Mind-blowing. That we just celebrated the completion of our third year in Swaziland. Three years was our initial commitment. Three years is a short time. But it is also a long time.
It’s been enough time for us to get pretty solid at our siSwati. Some of you saw on Facebook that I posted Sean was speaking for over 30 minutes completely in siSwati with two neighbors. What?!?! What a fabulous way to celebrate our third year here!
It’s been enough time for me to relax and quit wearing skirts everywhere. Hah! Yah. When I visit people’s homesteads and go to church, I still wear my skirts and dresses, but when I’m at home, I feel comfortable to wear pants and even shorts. I quit the pretense that I’m a Swazi (as if I was fooling anyone) and decided that I’d be happier and healthier here if I didn’t load myself with the mental stress of always having to throw on a skirt before going outside. It’s a true assumption and has helped!
It’s been enough time for us to have a baby! And now a 7 month old. Who is rolling around in her crib as I type this.
It’s been enough time for our local grocery store to finally understand me. They don’t pack my product in individual plastic bags, or try to pack my bought items in bags, but anticipate, “Oh yes, you’ve brought your own bags.” And the staff doesn’t look at me weird when I speak siSwati. They reply, like it ain’t no thang. Cuz it aint. But at one time, it was!
It’s been enough time for a few breakdowns, and successes, failures, and extremely humbling moments. It’s been more than enough time for me to call this place home. For me to forget what life is like in the States.
I’m blessed to engage in a bible study with some expats here. We’re going through a Beth Moore study, so there’s a bi-monthly video we watch. This week’s video sparked some discussions, about how we live without a lot of expectation for our outward appearance here. “Who cares if you do your hair? No one’s even looking at it!” Most of the women shared how they rarely use make-up here, whereas in the States it was a daily event. We break “fashion rules” like socks with flip flops, and mis-matched outfits. Beth was talking about the fast-paced, impatient life. And we just all laughed. Yes, yes! We get impatient here, but it’s after waiting 3 weeks, not 3 minutes for our car to be fixed. We get impatient after we’ve looked in 6 grocery stores for parmesan cheese. Or no amount of calling can fix our phone service. Or when the car mechanic can’t tell you where you can buy extra lug nuts. Certainly, my level of patience has totally changed. Deepened you might say.
And I do say all of this because our Swaziversary marks the time when we need to start deciding how much longer we’re here. We’re committed through 2016, so we have at least 1 year more here. But our conversations, my meditations, and our hearts swirl with the question What now, Lord?
Carry on. Carry on living with your courageous Thor, beginning-to-be-mobile Cedar, your disorganized selves, and no-space-for-quiet-time one-room house. Carry on living in these round walls and grass roof that allows no one to sleep in if someone wakes early, or drops a pan. Carry on going to the bathroom without a door, in the same room you sleep, work, relax, feed your baby, eat dinner, and cook said dinner in.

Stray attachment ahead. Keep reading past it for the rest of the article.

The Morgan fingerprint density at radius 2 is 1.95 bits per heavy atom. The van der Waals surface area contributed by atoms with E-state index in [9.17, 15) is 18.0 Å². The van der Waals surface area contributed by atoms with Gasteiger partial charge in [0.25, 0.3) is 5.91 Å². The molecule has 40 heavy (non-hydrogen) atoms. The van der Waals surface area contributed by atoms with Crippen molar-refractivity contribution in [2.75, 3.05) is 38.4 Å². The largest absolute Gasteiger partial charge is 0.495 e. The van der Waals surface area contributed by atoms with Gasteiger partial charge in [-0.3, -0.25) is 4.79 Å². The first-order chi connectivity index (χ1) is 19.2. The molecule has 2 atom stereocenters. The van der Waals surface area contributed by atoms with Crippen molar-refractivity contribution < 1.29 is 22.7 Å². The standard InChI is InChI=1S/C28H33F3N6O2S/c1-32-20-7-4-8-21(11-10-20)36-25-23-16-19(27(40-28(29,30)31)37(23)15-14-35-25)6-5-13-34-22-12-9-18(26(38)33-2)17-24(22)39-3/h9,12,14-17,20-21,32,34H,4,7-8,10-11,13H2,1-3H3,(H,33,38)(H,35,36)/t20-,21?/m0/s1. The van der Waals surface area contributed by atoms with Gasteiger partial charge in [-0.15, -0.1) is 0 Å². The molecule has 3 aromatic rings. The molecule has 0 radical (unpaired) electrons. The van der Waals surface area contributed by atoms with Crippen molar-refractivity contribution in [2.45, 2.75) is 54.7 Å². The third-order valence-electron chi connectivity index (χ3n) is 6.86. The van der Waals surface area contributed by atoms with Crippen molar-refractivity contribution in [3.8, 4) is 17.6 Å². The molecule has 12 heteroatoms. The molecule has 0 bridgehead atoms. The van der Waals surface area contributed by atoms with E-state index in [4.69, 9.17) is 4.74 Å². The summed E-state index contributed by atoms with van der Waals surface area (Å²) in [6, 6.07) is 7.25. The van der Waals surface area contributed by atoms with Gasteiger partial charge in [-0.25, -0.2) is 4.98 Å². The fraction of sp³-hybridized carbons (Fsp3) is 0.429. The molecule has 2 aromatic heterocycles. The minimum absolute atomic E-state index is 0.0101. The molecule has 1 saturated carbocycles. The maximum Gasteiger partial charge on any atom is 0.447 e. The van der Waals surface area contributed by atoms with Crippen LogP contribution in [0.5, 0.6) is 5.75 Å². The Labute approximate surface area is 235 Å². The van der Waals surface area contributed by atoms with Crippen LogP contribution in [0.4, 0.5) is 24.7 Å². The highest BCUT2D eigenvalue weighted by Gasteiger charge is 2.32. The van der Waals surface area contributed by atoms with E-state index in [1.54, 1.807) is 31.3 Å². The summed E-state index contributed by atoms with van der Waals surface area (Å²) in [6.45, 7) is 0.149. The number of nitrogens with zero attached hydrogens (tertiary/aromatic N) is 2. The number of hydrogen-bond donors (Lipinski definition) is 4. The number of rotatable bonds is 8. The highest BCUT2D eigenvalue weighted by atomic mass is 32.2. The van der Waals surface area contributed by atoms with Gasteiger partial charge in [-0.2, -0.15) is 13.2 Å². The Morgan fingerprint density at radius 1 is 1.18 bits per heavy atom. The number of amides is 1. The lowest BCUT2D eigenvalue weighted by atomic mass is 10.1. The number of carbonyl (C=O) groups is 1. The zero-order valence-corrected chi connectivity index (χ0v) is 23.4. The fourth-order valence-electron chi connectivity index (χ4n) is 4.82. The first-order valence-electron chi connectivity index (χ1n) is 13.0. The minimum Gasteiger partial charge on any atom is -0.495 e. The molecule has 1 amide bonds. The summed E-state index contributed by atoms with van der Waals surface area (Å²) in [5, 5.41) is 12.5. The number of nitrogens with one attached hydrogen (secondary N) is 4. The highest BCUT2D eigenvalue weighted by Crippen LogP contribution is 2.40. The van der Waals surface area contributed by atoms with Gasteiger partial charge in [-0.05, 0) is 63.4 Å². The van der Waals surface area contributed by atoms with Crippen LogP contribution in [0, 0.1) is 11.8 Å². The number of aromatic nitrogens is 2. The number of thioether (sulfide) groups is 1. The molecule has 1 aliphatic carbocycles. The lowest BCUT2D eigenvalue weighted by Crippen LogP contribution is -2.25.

Carry on in the garden. Carry on planting, fluffing soil, adding manure, watering, transplanting, harvesting, and processing. Carry on showing people how much food can be grown in a small space. With a little energy and planning.
Carry on answering our neighbor’s needs. But don’t carry on answering the door at 5 am because they’ve all learned by now, “If the door is shut, don’t bother them until they come outside.” Praise. The. Lord. My sanity can carry on!
Carry on seeking creative solutions to pervasive problems. Carry on with creativity and with-it-ness. Carry on doing 95% of our internet on old cell phones of friends, because our computer’s internet doesn’t work well.
Carry on dragging ourselves to church because it’s work. And it’s hard. And it’s lonely and discouraging somedays and it’s never a day “off” on Sunday. But just carry on because presence is important. Incarnation is powerful. And I love the singing. I love the pained expressions Sean and I exchange when our child is the loudest of all during singing. And I chuckle because she’s rolled off the blanket, and I’m hoping her dirt-stained limbs aren’t sporting the last home of a goat or cow’s recent bed… or worse…
Carry on with weekends away to refresh and remember who we were before we moved here. Remember who the Lord created us to be. The dreams He put on our heart that we’re actually blessed to be living.
Carry on with our dreams. Of grass-roofed houses. Learning other languages. Living simply. Living with our best friend. Having a daughter grow up in a second culture, as a minority.
Carry on living your dream. It is extremely hard, but incredibly worth it.